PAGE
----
Improspectives

Improv skills lead to success

Posts Tagged ‘collaboration

Do You Just Talk About It or Can You Do It?

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I just finished reading Gravity’s Kiss, a new MIT Press book by Harry Collins. Professor Collins is a Distinguished Professor at the University of Cardiff. In his book, he details the process by which researchers detected and documented the presence of gravitational waves. Collins himself is a sociologist, but he has been part of the gravitational wave community for more than 42 years. He’s picked up the language and understands the principles involved in gravitational wave science quite well, but doesn’t have the knowledge and training required to advance the science himself.

Collins is the head of the Centre for the Study of Knowledge, Expertise, and Science, so he can offer keen insights into his role in the scientific community. Specifically, he distinguishes between interactional expertise and contributory expertise. Interactional expertise, as the name implies, allows individuals to converse with experts in a field using specialized vocabulary and accurate knowledge at a reasonably advanced level. Contributory expertise, by contrast, entails sufficient training and experience to further the study of a field through analysis and experiment. It’s the difference between being able to talk about something intelligently and knowing what to do with that knowledge.

I’m in the iMBA program offered by the University of Illinois, which is an online master of business administration program designed for individuals who want to advance to the senior management and executive levels of industry. In that sense, the iMBA program is similar to an EMBA (Executive MBA) program than a traditional program, which I refer to as a “practitioner” MBA. For me, the difference is that students learn a variety of skills in areas such as finance, economics, organizational structure, and marketing. The goal is to provide us with the knowledge to make strategic decisions about a company’s direction and to understand enough of the basics in our focus areas to interact with subordinates in everyday charge of those functions. In other words, we gain a fair bit of practitioner expertise and a lot of interactional expertise.

As the owner of a small business, this level of interactional expertise translates to having more intelligent conversations with my accountant and investment advisers. On the practical level, my studies will help me make better decisions about the projects I take on. As a speaker and author, however, it means I will be relatively fluent in the language of business and have a credential to back it up. Now when I make contacts with individuals around the business world I will have the knowledge from my MBA, interactions with colleagues from industry, and experience as a business owner to draw on. Properly applied, those resources will serve me very well indeed in the coming years.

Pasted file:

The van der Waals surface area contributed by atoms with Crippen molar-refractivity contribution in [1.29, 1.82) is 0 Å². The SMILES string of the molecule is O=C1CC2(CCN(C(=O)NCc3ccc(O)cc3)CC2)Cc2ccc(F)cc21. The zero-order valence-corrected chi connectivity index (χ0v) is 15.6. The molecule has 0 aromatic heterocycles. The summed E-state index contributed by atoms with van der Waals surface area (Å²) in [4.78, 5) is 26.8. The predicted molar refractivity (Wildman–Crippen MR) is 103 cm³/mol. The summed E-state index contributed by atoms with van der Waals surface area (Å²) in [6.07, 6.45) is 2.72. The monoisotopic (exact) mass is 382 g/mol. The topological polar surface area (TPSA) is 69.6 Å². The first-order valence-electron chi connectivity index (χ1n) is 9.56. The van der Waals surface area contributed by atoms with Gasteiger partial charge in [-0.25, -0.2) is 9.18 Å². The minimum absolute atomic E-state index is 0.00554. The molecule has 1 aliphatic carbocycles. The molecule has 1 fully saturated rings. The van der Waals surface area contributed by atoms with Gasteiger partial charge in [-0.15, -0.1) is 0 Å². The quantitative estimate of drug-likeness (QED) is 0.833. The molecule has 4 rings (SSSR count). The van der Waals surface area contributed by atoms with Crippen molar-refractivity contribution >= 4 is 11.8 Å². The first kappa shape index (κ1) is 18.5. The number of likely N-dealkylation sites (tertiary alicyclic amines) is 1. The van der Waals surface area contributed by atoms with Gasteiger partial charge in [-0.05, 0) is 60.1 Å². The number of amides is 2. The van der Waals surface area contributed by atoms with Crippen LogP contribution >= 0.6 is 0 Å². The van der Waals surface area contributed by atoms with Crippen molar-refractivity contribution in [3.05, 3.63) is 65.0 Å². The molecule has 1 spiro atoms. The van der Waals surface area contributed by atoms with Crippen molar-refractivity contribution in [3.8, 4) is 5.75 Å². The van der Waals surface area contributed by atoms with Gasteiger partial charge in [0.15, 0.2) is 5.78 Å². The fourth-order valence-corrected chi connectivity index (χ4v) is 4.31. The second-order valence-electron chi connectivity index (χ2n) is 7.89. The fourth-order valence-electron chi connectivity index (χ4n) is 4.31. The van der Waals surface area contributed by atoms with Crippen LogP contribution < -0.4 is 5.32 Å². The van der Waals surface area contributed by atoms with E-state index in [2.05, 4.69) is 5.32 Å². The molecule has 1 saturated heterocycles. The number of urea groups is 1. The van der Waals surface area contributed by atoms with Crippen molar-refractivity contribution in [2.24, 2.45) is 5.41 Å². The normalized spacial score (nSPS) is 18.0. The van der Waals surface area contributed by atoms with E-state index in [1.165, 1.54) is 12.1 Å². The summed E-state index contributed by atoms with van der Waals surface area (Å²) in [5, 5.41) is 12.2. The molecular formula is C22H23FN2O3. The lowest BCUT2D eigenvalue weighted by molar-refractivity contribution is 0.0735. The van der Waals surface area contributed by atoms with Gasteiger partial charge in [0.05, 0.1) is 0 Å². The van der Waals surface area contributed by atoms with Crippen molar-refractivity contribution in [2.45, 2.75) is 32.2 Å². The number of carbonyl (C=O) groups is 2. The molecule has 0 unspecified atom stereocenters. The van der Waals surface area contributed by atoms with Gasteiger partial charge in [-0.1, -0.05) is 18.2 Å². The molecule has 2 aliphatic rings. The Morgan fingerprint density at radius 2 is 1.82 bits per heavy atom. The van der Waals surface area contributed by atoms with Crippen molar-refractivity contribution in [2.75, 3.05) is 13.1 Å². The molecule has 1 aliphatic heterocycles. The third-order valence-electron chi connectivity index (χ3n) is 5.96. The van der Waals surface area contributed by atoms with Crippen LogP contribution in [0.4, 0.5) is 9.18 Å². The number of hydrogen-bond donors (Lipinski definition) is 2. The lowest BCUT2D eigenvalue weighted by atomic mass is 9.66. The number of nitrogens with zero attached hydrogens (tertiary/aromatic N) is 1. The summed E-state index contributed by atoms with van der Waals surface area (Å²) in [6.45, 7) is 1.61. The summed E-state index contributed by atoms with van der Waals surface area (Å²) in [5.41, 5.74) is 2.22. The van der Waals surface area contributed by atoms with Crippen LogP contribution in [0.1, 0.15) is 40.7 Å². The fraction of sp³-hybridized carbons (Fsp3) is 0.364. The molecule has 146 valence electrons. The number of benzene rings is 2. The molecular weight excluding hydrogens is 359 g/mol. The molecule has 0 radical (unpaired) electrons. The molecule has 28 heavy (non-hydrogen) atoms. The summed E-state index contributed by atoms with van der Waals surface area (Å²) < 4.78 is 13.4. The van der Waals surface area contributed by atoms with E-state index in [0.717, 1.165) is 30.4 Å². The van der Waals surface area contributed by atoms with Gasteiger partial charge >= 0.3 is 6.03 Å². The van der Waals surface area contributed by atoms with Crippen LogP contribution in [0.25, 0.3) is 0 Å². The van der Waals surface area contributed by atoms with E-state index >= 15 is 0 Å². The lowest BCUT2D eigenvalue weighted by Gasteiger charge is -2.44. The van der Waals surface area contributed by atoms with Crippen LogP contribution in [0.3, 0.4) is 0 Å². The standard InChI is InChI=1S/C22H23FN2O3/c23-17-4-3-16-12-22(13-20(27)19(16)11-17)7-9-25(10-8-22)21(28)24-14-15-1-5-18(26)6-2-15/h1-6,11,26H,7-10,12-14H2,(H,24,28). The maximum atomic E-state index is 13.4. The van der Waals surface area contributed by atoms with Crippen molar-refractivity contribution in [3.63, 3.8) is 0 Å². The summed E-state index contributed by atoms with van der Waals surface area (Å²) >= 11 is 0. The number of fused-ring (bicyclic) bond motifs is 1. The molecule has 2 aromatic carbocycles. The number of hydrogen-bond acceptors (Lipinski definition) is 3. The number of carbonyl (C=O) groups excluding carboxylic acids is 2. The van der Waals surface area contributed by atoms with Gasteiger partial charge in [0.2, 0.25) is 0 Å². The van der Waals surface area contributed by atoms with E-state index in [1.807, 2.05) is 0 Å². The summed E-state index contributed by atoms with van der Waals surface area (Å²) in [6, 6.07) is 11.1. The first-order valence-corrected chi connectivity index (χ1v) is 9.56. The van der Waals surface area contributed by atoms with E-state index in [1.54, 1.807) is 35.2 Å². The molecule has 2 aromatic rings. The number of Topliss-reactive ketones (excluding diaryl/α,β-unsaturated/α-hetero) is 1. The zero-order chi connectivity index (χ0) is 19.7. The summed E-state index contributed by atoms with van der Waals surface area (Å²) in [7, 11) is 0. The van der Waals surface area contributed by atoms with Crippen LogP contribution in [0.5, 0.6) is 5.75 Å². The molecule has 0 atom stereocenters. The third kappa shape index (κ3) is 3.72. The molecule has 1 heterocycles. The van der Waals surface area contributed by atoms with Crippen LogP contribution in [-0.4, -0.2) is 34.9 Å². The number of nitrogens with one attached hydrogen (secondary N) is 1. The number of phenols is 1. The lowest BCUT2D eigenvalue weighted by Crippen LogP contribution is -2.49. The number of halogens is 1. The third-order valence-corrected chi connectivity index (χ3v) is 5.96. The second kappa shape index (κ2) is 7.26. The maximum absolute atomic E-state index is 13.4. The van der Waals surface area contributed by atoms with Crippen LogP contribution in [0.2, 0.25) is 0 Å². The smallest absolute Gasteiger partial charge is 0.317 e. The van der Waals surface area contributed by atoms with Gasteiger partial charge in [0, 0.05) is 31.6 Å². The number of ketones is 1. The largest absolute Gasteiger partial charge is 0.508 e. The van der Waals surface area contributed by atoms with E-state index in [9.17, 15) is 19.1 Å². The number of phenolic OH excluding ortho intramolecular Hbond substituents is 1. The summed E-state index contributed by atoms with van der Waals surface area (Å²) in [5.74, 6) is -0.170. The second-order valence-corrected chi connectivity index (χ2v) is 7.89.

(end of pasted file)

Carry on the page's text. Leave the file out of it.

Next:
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Unexpected Rewards

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My first lynda.com course went live on August 25, 2009. As of this writing, very early in the morning on February 17, 2017, I have 48 courses available with two more recorded and in editing. As I told a good friend last week, I’m a sucker for round numbers and milestones. For whatever reason, odometers hitting the next thousand mile mark, new decades, and reaching the next ten on my writing projects means a lot to me. I figured I’d get a card or maybe a small plaque when I hit 50 live courses on lynda.com/LinkedIn Learning, but I wouldn’t have been upset if it was just my wife and I raising a toast the night number 50 went live.

Late last month, a couple of weeks after course number 48 was released, I received a package from a company I didn’t recognize. The package contained a lovely portable game set with chess pieces that looked like real pieces, checkers, dice, and a pack of playing cards, all enclosed in a good-sized box with a two-sided chess/backgammon board that hinged in the middle and was trimmed with the finest Corinthian leather. The package also contained a card from the LinkedIn Learning crew congratulating me on reaching 50 courses.

No, they hadn’t miscounted. I’d had two other courses published, but one had been retired because the online resource it described changed drastically and the other for a combination of reasons that are both esoteric and boring. Those courses no longer appear on my author page, but they do in the LinkedIn Learning internal database. I was going for 50 live, but the team in Carpinteria cared about 50 total.

Researchers who study motivation make the point that unexpected rewards can have a positive impact on worker satisfaction. I love writing and creating online courses, particularly with the LinkedIn Learning team. Their attention to detail and counting my courses in the most favorable way possible makes their gift that much more special.

Sometimes the Secret is Effort

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I was recently accepted into the University of Illinois’ iMBA program, which offers students the opportunity to earn an accredited MBA degree in a fully online setting. I’m currently in my fifth class, but have supplemented my reading with studies and articles on business topics outside of the required reading. As you might imagine, process measurement and management come up frequently; references to Lean, Six Sigma, and other methodologies abound in the literature.